Sicilian Festivals, Traditional Celebration and Events all year around

In an land with such rich and complex history as Sicily’s, the variety and number of cultural events and local traditional festivals is enormous. Whatever the seasons and everywhere in the island, there will always be something going on.

All towns and villages have its patron saint who is duly celebrated with processions through the streets, spectacular firework displays and plenty of traditional food and drink. Two of the most spectacular and important are in Palermo and Catania, dedicated to Santa Rosalia (U’ Fistinu every in the first half of July fro 3-5 days) and Sant’Agata (celebrated twice a year, first on 3rd – 5th February, to remember her martyrdom, and on 17th August, records the return of her mortal remains to the city from Constantinople in 1126) Both remembered with enormous celebrations and huge crowds coming from all over the world.

The Good Friday and Easter in Sicily “Venerdi’ Santo e la Pasqua”

Easter certainly is a great time to come to Sicily, here is where mother nature shows her first signs of Springtime or “Primavera”. Here pagan traditions religious festivities that have been incorporated to celebrate “the awakening of life ” both spiritual and physical.

“The masked processions on Good Friday” are certainly some of the most moving expressions of Sicilian religious culture, and can be seen in towns, city boroughs, large and small villages, all over in Sicily.
One of the most picturesque is the “ Processione dei Misteri” of Trapani”, in which twenty wooden sculptures are carried through the town.

Very unique are the “Ballo dei Diavoli” at Prizzi (PA)

Man can not live on religion alone, however, and even the most revered saint may be forgotten when a Sicilian’s stomach begins to rumble. As a result God Food is celebrated with earnest devotion, and most small towns and villages in the hinterland spend a few days every year celebrating the fruits of their agricultural labours, whether it be artichokes in Cerda, pistachios in Bronte, Slow Food capers in Salina, cous cous in San Vito Lo Capo or sausages in Caccamo. These sagre – food festivals – offer an excellent excuse to visit places you might otherwise have neglected while having an excellent meal at the same time!

While most Sicilian towns can claim a patron saint or a gastronomic speciality others prefer to celebrate their uniqueness in other ways. Piazza Armerina, for example, celebrates its history with a Norman-Arab jousting tournament, Caltagirone annually illuminates the 142 ceramic-tiled steps of the Scala di Santa Maria del Monte, Sciacca, Acireale and other towns launch themselves into a good old pagan carnevale, San Vito Lo Capo puts on a kite festival, while Noto invites artists to cover one of its streets with petal mosaics – the Infiorata.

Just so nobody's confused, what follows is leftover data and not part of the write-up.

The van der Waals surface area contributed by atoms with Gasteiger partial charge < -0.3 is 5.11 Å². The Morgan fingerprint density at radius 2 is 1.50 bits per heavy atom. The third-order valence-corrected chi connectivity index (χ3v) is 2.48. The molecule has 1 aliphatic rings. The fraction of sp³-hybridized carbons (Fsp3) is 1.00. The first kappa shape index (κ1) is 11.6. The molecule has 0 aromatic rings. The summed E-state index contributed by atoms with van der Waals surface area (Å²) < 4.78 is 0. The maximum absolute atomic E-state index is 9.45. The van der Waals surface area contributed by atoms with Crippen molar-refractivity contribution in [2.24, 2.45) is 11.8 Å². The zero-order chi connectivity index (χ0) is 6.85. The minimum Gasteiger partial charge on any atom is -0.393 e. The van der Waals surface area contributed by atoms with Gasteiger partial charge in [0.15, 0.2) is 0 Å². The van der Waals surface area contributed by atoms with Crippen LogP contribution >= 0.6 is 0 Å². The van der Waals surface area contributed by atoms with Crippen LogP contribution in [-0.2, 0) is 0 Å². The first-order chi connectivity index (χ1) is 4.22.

Culture with a capital C is also wonderfully varied and includes international opera seasons at the Teatro Massimo in Palermo and the Teatro Massimo Bellini in Catania, Greek theatre festivals and other events in the original theatres of Syracuse, Segesta and Tindari, and a WOMAD festival in Taormina.

So, if you really want to get under Sicily’s skin and learn what makes its people tick, just turn up to one of these events (or one of the hundreds we haven’t had space to mention here) and let yourself be swept along by the passion, the sense of fun and the hospitality of your fellow revellers.

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The Harvest Festival of Raddusa at Raddusa (Province of Catania)

Surrounded by a golden sea of corn and warmed by the Sicilian sun, Raddusa, in the province of Catania, is the town of grain. This corner of the island seems timeless; its inhabitants live in the countryside and work the land, eating the fruits of their own labor. The Harvest Festival is very much a representation of Sicily and takes place on the second weekend of September. The event involves the whole town and intrigues the many tourists as well. The festival is a commemoration of the ancient crafts of Sicilian farmers during the 1950s. In the square of the Unknown Soldier some old crafts are demonstrated, such as: “u metiri,” (meaning “the harvest” in Sicilian) describing the process of cutting of the wheat using scythes that cut away the base of the grain; “a pisatura,” which is the separation of the wheat grain from the husk. This process is done by horses that use their hooves to trample the stalks of wheat guided by the farmer. There is a tasting of the baked bread and thecuccia”; the “mascacia” which is the technique used to shoe horses, and “mapstata du pani” – bread making. The whole country is decorated with ears of corn that adorn palaces, churches, plazas and main streets. Folk music and dance groups will accompany the three days of celebration.